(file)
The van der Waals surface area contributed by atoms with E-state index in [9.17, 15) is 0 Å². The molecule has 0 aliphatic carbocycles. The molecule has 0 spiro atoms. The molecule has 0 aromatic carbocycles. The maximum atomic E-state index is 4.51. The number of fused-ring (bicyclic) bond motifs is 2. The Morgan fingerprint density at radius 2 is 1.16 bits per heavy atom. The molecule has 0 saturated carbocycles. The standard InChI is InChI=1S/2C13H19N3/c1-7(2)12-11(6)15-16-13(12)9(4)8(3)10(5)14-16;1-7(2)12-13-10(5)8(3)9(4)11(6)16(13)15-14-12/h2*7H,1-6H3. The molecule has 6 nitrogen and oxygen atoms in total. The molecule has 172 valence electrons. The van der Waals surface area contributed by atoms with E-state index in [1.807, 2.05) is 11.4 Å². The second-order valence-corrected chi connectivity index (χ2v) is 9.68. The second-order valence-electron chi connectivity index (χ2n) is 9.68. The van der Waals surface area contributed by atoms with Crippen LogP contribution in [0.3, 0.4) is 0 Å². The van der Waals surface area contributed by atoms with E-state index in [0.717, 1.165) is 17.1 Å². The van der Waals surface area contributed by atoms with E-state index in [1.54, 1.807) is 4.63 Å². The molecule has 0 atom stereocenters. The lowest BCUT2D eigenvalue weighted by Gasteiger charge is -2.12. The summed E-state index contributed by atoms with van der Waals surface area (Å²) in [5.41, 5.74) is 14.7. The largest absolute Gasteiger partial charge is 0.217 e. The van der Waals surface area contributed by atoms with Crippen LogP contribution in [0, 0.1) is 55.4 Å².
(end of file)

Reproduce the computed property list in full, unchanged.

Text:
The van der Waals surface area contributed by atoms with E-state index in [9.17, 15) is 0 Å². The molecule has 0 aliphatic carbocycles. The molecule has 0 spiro atoms. The molecule has 0 aromatic carbocycles. The maximum atomic E-state index is 4.51. The number of fused-ring (bicyclic) bond motifs is 2. The Morgan fingerprint density at radius 2 is 1.16 bits per heavy atom. The molecule has 0 saturated carbocycles. The standard InChI is InChI=1S/2C13H19N3/c1-7(2)12-11(6)15-16-13(12)9(4)8(3)10(5)14-16;1-7(2)12-13-10(5)8(3)9(4)11(6)16(13)15-14-12/h2*7H,1-6H3. The molecule has 6 nitrogen and oxygen atoms in total. The molecule has 172 valence electrons. The van der Waals surface area contributed by atoms with E-state index in [1.807, 2.05) is 11.4 Å². The second-order valence-corrected chi connectivity index (χ2v) is 9.68. The second-order valence-electron chi connectivity index (χ2n) is 9.68. The van der Waals surface area contributed by atoms with Crippen LogP contribution in [0.3, 0.4) is 0 Å². The van der Waals surface area contributed by atoms with E-state index in [0.717, 1.165) is 17.1 Å². The van der Waals surface area contributed by atoms with E-state index in [1.54, 1.807) is 4.63 Å². The molecule has 0 atom stereocenters. The lowest BCUT2D eigenvalue weighted by Gasteiger charge is -2.12. The summed E-state index contributed by atoms with van der Waals surface area (Å²) in [5.41, 5.74) is 14.7. The largest absolute Gasteiger partial charge is 0.217 e. The van der Waals surface area contributed by atoms with Crippen LogP contribution in [0, 0.1) is 55.4 Å².